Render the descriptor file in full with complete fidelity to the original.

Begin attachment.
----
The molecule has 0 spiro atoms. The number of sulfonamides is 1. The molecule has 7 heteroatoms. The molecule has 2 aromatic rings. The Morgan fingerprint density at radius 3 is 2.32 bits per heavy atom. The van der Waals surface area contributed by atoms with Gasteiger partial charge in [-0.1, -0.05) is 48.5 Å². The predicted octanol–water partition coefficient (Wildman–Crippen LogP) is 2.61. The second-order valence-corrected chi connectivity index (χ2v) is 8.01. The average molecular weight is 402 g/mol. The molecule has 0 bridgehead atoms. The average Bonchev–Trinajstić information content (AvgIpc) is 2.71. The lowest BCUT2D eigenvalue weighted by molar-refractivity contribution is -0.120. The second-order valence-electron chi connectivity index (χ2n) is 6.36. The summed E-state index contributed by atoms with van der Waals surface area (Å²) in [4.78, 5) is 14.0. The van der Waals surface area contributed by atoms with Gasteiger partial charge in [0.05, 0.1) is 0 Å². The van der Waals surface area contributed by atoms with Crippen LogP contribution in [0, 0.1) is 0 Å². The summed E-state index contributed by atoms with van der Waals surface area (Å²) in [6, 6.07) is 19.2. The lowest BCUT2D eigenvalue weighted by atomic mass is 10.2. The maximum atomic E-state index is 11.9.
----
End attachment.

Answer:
The molecule has 0 spiro atoms. The number of sulfonamides is 1. The molecule has 7 heteroatoms. The molecule has 2 aromatic rings. The Morgan fingerprint density at radius 3 is 2.32 bits per heavy atom. The van der Waals surface area contributed by atoms with Gasteiger partial charge in [-0.1, -0.05) is 48.5 Å². The predicted octanol–water partition coefficient (Wildman–Crippen LogP) is 2.61. The second-order valence-corrected chi connectivity index (χ2v) is 8.01. The average molecular weight is 402 g/mol. The molecule has 0 bridgehead atoms. The average Bonchev–Trinajstić information content (AvgIpc) is 2.71. The lowest BCUT2D eigenvalue weighted by molar-refractivity contribution is -0.120. The second-order valence-electron chi connectivity index (χ2n) is 6.36. The summed E-state index contributed by atoms with van der Waals surface area (Å²) in [4.78, 5) is 14.0. The van der Waals surface area contributed by atoms with Gasteiger partial charge in [0.05, 0.1) is 0 Å². The van der Waals surface area contributed by atoms with Crippen LogP contribution in [0, 0.1) is 0 Å². The summed E-state index contributed by atoms with van der Waals surface area (Å²) in [6, 6.07) is 19.2. The lowest BCUT2D eigenvalue weighted by atomic mass is 10.2. The maximum atomic E-state index is 11.9.